Life and Style
food + drinkMeat-free recipes and food scandals help one growing sector
News
i100
Arts and Entertainment
Jason goes on a special mission for the queen
tvReview: Everyone loves a CGI Cyclops and the BBC's Saturday night charmer is getting epic
Life and Style
Tenderstem broccoli omelette with ricotta and pine nuts
food + drink
Latest stories from i100
Have you tried new the Independent Digital Edition apps?
iJobs Job Widget
iJobs General

Reach Volunteering: Financial Trustee and Company Secretary

Voluntary Only - Expenses Reimbursed: Reach Volunteering: A trustee (company d...

Recruitment Genius: Senior Project Manager

£45000 - £65000 per annum: Recruitment Genius: This is a fantastic opportunity...

Recruitment Genius: Shopfitter

Negotiable: Recruitment Genius: This is an opportunity to join a successful an...

Recruitment Genius: Digital Sales Account Manager

£25000 - £30000 per annum: Recruitment Genius: A Digital Sales Account Manager...

Day In a Page

Mau Mau uprising: Kenyans still waiting for justice join class action over Britain's role in the emergency

Kenyans still waiting for justice over Mau Mau uprising

Thousands join class action over Britain's role in the emergency
Isis in Iraq: The trauma of the last six months has overwhelmed the remaining Christians in the country

The last Christians in Iraq

After 2,000 years, a community will try anything – including pretending to convert to Islam – to avoid losing everything, says Patrick Cockburn
Black Friday: Helpful discounts for Christmas shoppers, or cynical marketing by desperate retailers?

Helpful discounts for Christmas shoppers, or cynical marketing by desperate retailers?

Britain braced for Black Friday
Bill Cosby's persona goes from America's dad to date-rape drugs

From America's dad to date-rape drugs

Stories of Bill Cosby's alleged sexual assaults may have circulated widely in Hollywood, but they came as a shock to fans, says Rupert Cornwell
Clare Balding: 'Women's sport is kicking off at last'

Clare Balding: 'Women's sport is kicking off at last'

As fans flock to see England women's Wembley debut against Germany, the TV presenter on an exciting 'sea change'
Oh come, all ye multi-faithful: The Christmas jumper is in fashion, but should you wear your religion on your sleeve?

Oh come, all ye multi-faithful

The Christmas jumper is in fashion, but should you wear your religion on your sleeve?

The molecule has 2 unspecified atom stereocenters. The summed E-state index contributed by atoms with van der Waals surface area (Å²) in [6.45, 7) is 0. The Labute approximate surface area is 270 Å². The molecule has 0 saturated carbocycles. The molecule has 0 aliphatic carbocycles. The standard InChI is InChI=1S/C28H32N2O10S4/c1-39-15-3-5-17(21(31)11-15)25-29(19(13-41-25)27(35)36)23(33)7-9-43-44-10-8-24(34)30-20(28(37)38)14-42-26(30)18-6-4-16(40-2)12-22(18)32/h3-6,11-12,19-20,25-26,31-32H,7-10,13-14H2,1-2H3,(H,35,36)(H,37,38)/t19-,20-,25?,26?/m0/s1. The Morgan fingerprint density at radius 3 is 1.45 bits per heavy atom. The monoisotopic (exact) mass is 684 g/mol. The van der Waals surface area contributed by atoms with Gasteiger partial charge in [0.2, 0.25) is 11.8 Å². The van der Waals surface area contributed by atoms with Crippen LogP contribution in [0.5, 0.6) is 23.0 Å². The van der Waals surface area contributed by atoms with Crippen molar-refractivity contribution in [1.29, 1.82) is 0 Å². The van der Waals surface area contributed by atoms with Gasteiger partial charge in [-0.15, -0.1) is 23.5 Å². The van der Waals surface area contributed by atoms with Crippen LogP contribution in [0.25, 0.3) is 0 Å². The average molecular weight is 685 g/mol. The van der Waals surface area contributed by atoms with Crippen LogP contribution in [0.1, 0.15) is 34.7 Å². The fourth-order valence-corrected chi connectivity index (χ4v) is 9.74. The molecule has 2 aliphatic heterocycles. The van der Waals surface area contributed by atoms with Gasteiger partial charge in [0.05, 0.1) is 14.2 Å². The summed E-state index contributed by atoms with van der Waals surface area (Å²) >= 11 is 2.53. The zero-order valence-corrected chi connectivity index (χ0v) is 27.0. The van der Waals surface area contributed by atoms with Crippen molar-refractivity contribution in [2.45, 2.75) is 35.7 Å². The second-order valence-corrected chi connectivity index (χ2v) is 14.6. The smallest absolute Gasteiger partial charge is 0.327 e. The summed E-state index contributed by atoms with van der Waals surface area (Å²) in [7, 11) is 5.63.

Dr Charles Heatley: The GP off to do battle in the war against Ebola

The GP off to do battle in the war against Ebola

Dr Charles Heatley on joining the NHS volunteers' team bound for Sierra Leone
Flogging vlogging: First video bloggers conquered YouTube. Now they want us to buy their books

Flogging vlogging

First video bloggers conquered YouTube. Now they want us to buy their books
Saturday Night Live vs The Daily Show: US channels wage comedy star wars

Saturday Night Live vs The Daily Show

US channels wage comedy star wars
When is a wine made in Piedmont not a Piemonte wine? When EU rules make Italian vineyards invisible

When is a wine made in Piedmont not a Piemonte wine?

When EU rules make Italian vineyards invisible
Look what's mushrooming now! Meat-free recipes and food scandals help one growing sector

Look what's mushrooming now!

Meat-free recipes and food scandals help one growing sector
Neil Findlay is more a pink shrimp than a red firebrand

More a pink shrimp than a red firebrand

The vilification of the potential Scottish Labour leader Neil Findlay shows how one-note politics is today, says DJ Taylor
Bill Granger recipes: Tenderstem broccoli omelette; Fried eggs with Mexican-style tomato and chilli sauce; Pan-fried cavolo nero with soft-boiled egg

Oeuf quake

Bill Granger's cracking egg recipes
Terry Venables: Wayne Rooney is roaring again and the world knows that England are back

Terry Venables column

Wayne Rooney is roaring again and the world knows that England are back
Michael Calvin: Abject leadership is allowing football’s age-old sores to fester

Abject leadership is allowing football’s age-old sores to fester

Those at the top are allowing the same issues to go unchallenged, says Michael Calvin